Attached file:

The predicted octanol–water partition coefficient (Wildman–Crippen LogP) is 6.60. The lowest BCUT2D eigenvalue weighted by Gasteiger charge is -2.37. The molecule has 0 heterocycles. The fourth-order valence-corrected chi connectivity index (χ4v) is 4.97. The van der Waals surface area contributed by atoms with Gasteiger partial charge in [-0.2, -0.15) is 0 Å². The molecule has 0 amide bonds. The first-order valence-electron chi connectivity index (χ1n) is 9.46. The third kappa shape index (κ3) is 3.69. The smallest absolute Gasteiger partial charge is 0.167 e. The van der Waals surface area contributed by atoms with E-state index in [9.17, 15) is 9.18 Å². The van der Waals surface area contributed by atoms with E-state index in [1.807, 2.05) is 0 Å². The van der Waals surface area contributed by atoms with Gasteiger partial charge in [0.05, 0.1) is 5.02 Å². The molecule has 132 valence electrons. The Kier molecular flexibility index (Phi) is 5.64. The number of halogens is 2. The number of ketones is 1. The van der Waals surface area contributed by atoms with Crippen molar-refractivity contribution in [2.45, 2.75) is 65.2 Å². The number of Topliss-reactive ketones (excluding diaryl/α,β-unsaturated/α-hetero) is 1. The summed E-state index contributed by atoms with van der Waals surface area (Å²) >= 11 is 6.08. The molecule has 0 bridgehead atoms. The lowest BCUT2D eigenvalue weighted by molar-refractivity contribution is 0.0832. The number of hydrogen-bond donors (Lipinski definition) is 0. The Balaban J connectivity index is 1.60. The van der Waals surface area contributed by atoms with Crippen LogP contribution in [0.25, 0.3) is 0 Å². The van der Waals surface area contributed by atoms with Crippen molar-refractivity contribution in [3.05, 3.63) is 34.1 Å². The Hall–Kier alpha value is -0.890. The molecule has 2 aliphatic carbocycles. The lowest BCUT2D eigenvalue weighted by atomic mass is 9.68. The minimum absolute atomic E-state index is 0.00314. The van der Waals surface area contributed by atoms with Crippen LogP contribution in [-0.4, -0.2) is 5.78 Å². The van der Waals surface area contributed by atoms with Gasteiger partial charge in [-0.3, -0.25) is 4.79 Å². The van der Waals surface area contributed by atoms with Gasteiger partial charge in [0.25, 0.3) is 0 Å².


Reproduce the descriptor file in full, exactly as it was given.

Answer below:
The predicted octanol–water partition coefficient (Wildman–Crippen LogP) is 6.60. The lowest BCUT2D eigenvalue weighted by Gasteiger charge is -2.37. The molecule has 0 heterocycles. The fourth-order valence-corrected chi connectivity index (χ4v) is 4.97. The van der Waals surface area contributed by atoms with Gasteiger partial charge in [-0.2, -0.15) is 0 Å². The molecule has 0 amide bonds. The first-order valence-electron chi connectivity index (χ1n) is 9.46. The third kappa shape index (κ3) is 3.69. The smallest absolute Gasteiger partial charge is 0.167 e. The van der Waals surface area contributed by atoms with E-state index in [9.17, 15) is 9.18 Å². The van der Waals surface area contributed by atoms with E-state index in [1.807, 2.05) is 0 Å². The van der Waals surface area contributed by atoms with Gasteiger partial charge in [0.05, 0.1) is 5.02 Å². The molecule has 132 valence electrons. The Kier molecular flexibility index (Phi) is 5.64. The number of halogens is 2. The number of ketones is 1. The van der Waals surface area contributed by atoms with Crippen molar-refractivity contribution in [2.45, 2.75) is 65.2 Å². The number of Topliss-reactive ketones (excluding diaryl/α,β-unsaturated/α-hetero) is 1. The summed E-state index contributed by atoms with van der Waals surface area (Å²) >= 11 is 6.08. The molecule has 0 bridgehead atoms. The lowest BCUT2D eigenvalue weighted by molar-refractivity contribution is 0.0832. The number of hydrogen-bond donors (Lipinski definition) is 0. The Balaban J connectivity index is 1.60. The van der Waals surface area contributed by atoms with Crippen LogP contribution in [0.25, 0.3) is 0 Å². The van der Waals surface area contributed by atoms with Crippen molar-refractivity contribution in [3.05, 3.63) is 34.1 Å². The Hall–Kier alpha value is -0.890. The molecule has 2 aliphatic carbocycles. The lowest BCUT2D eigenvalue weighted by atomic mass is 9.68. The minimum absolute atomic E-state index is 0.00314. The van der Waals surface area contributed by atoms with Crippen LogP contribution in [-0.4, -0.2) is 5.78 Å². The van der Waals surface area contributed by atoms with Gasteiger partial charge in [-0.3, -0.25) is 4.79 Å². The van der Waals surface area contributed by atoms with Gasteiger partial charge in [0.25, 0.3) is 0 Å².